According to court documents, 13 jurors were excused from the jury pool. There is no indication in the document how many total jurors were questioned or how many were chosen to remain in the jury pool. 

In a court transcript, Judge Irene Berger said last week she was looking for 35 jurors for the smaller pool from the larger pool of 300 jurors who received questionnaires earlier this year.

From that 35, attorneys from both sides will be able to disqualify a number of jurors without question.  The judge is looking for a jury of 12 with 2-3 alternates.

A memo newly filed by the U.S. Attorney’s Office depicts concerns a former Massey Energy employee, and key witness in the prosecution’s case, had over safety within Massey’s mines, warning the company needed to “change the way we do business.”

Brianhayden1980 / wikimedia Commons

Potential jurors have returned to a Charleston courtroom Friday as Federal District Judge Irene Berger continues to try to seat a jury in the trial of former Massey CEO Don Blankenship.

Don Blankenship
Joel Ebert / The Charleston Gazette-Mail

The trial of former Massey CEO Don Blankenship began Thursday, Oct. 1, in Charleston. Blankenship is charged with conspiring to violate federal mine safety standards and lying to investors about the safety record of his company following the April 2010, Upper Big Branch mine disaster that killed 29 men.

AP Photo/Jeff Gentner / AP

As the state's focus shifts to Charleston this week for the start of former Massey CEO Don Blankenship's trial, we're taking a look back at a 2005 special episode of Outlook titled "The Kingmaker."

The half hour special profiles Blankenship and his political influence at the time, just after the 2004 election when he spent some $5 million on the campaign to elect Supreme Court Justice Brent Benjamin.

Tax Reform Committee Campaign Contributions
Data Source: Institute on Money in State Politics / / Data Visualization by Dave Mistich / West Virginia Public Broadcasting

When Republican lawmakers took control of the state Legislature for the first time in some 80 years in 2015, party leaders maintained their legislative priorities wouldn’t change. 

Blankenship Trial
AP Photo/Carolyn Kaster / Associated Press

On Monday April 5, 2010, an explosion at the Upper Big Branch Mine in Montcoal, West Virginia, killed 29 miners. At the time, the mine was owned by Massey Energy, which federal regulators and a state funded independent investigation found responsible for the blast. Massey’s CEO was Don Blankenship.

Jacquelyn Martin / Associated Press

A federal judge has denied a motion from former Massey CEO Don Blankenship to delay his trial slated to begin October 1.

Judge Irene Berger issued the order Thursday.

Blankenship’s attorneys filed the motion to reschedule last week after receiving more than 70,000 documents from U.S. Attorney Booth Goodwin's office. Blankenship's attorneys said they needed more time to review the documents. 

U.S. Attorney Booth Goodwin and Charleston Police Chief Brent Walker.
Ashton Marra / West Virginia Public Broadcasting

U.S. Attorney for the Southern District of West Virginia Booth Goodwin brought together local first responders, state health officials and substance abuse treatment specialists Tuesday to celebrate the success he sees in his district in combating drug abuse.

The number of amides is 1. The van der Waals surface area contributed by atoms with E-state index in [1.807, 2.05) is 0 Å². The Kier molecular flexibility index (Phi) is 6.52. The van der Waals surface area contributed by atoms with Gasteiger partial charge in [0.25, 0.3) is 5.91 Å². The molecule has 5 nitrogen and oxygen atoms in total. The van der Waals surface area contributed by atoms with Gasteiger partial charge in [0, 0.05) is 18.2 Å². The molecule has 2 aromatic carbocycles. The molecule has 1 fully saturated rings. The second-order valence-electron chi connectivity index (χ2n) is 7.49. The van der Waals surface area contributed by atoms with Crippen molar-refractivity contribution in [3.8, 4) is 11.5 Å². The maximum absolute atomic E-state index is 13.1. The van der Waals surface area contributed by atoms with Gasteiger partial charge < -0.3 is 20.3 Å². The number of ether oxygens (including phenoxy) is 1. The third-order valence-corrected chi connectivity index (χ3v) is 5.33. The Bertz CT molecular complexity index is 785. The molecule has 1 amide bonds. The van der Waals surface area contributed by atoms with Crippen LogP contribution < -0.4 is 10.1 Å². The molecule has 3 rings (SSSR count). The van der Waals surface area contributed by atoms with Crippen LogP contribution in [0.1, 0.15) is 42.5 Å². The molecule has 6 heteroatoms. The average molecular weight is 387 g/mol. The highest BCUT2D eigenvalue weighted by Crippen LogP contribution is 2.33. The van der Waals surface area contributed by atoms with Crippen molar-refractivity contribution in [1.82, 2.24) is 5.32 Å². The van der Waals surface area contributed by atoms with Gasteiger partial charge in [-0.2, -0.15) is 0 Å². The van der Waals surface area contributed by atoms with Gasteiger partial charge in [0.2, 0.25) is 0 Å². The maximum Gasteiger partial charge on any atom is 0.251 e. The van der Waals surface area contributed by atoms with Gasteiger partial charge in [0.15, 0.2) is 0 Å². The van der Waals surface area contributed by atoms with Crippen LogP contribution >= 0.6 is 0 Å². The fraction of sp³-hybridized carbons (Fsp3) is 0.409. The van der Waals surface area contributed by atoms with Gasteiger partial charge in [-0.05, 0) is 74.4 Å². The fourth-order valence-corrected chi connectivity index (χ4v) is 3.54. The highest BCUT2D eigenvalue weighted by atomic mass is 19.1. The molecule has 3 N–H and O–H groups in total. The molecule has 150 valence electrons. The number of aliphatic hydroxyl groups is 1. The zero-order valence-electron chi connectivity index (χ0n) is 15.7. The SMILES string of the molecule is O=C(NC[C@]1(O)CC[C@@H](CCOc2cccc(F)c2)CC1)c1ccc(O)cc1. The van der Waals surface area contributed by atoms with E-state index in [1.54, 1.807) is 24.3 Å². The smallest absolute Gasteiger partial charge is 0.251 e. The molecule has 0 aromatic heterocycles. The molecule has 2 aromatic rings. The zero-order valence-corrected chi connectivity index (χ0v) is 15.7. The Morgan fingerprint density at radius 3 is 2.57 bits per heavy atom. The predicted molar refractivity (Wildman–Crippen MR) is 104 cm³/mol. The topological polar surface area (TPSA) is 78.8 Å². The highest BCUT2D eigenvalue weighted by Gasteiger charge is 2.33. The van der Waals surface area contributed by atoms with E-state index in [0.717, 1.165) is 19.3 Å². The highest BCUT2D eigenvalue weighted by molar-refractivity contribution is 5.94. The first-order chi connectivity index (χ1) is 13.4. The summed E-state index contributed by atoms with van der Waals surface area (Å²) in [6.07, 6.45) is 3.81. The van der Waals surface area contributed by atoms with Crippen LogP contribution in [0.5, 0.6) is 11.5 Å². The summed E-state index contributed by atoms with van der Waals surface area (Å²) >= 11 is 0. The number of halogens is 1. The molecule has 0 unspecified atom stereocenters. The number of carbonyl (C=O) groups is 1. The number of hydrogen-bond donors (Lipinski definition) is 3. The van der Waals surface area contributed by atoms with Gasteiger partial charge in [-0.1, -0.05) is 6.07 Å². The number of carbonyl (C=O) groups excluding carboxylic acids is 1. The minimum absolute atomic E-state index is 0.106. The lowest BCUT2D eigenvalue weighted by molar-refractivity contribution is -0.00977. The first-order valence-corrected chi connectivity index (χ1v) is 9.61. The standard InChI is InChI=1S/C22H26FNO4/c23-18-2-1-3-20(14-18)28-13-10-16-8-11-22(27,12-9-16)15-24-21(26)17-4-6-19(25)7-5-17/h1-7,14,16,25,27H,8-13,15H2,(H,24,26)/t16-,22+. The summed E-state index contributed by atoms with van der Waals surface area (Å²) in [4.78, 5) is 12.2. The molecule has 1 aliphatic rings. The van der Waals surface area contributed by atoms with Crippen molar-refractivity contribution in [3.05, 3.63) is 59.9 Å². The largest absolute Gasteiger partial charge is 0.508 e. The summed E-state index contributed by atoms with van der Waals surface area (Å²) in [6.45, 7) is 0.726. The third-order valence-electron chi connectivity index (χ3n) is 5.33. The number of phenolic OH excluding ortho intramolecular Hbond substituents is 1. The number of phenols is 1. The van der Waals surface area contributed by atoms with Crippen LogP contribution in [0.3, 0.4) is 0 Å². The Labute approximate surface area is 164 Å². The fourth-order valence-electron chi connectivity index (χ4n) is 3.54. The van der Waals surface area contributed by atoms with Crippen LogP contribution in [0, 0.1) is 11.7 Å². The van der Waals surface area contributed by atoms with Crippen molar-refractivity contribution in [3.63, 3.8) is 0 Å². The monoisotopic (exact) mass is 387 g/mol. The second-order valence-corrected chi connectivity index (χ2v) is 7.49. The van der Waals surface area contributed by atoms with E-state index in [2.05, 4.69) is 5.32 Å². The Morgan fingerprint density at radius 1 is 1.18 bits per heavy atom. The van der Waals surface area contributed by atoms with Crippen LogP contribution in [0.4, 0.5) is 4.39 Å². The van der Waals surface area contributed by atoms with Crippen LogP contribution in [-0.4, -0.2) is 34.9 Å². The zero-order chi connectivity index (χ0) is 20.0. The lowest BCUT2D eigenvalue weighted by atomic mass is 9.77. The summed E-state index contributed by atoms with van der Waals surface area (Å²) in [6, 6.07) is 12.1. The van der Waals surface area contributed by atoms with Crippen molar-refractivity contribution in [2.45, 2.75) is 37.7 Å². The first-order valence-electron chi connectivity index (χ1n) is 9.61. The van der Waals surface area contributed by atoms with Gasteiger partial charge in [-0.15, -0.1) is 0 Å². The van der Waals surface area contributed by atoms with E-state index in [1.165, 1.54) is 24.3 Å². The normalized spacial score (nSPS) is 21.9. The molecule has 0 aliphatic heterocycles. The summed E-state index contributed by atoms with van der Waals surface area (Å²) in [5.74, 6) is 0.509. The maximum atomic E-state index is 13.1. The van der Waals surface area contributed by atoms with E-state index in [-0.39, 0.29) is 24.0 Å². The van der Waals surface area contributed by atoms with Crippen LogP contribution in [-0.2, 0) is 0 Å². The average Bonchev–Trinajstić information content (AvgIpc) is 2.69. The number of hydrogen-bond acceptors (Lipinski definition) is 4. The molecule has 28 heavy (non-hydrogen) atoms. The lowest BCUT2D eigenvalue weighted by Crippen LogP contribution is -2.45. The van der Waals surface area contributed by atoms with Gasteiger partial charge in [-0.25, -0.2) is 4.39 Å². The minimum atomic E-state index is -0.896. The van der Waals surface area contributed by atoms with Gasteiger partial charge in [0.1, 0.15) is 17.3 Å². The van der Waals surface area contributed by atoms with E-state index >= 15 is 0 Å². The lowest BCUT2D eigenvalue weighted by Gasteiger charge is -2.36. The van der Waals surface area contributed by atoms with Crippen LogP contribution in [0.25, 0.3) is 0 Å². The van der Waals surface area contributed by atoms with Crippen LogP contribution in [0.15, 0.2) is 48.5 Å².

Goodwin said his office intends to continue enforcing federal laws that prohibit the sale of narcotics, but now, he and his colleagues are also focusing on the treatment side, looking at ways to curb the demand for the drugs. 

Perry Bennett / West Virginia Legislative Photography

As lawmakers continue to discuss ways to reform the state's tax code, Tuesday's meeting of the Joint Select Committee on Tax Reform focused on one tax increase that may be palatable for members of the state Legislature, the tobacco tax.

West Virginia last increased its tobacco tax in 2003 to the current 55 cents per pack which, according to the national Tax Foundation, is the 8th lowest in the nation.

Tax Foundation Policy Analyst Jared Walczak told members of the committee while the state does have one of the highest smoking rates in the nation at 23 percent, an increase in the tax is not necessarily a sustainable source of revenue into the future.

Perry Bennett / West Virginia Legislative Photography

Republican Senate Finance Chair Mike Hall has been outspoken on the issue of road funding since his party took over the legislature in January.

Perry Bennett / West Virginia Legislative Photography

A legislative review of the state’s new employee pay schedule found the state will be paying an additional $50 million over the next ten years to salaried employees because of a computing error.

Perry Bennett / West Virginia Legislative Photography

An audit of the Department of Education’s handling of the state funding formula for public schools says the Department is miscalculating funds and has actually been underpaying some counties for the past six years.

State lawmakers approved a recalculation of the state school aid formula in 2008.

Justice Brent Benjamin at a community forum earlier this year.
Perry Bennett / West Virginia Legislative Photography

A West Virginia Supreme Court of Appeals candidate has officially announced he will use public campaign financing in his re-election bid.

Justice Brent Benjamin is only the second candidate for the West Virginia Supreme Court to use the public campaign finance program put in place by lawmakers in 2010. Justice Allen Loughry was the first to use the funding and won his seat in 2012.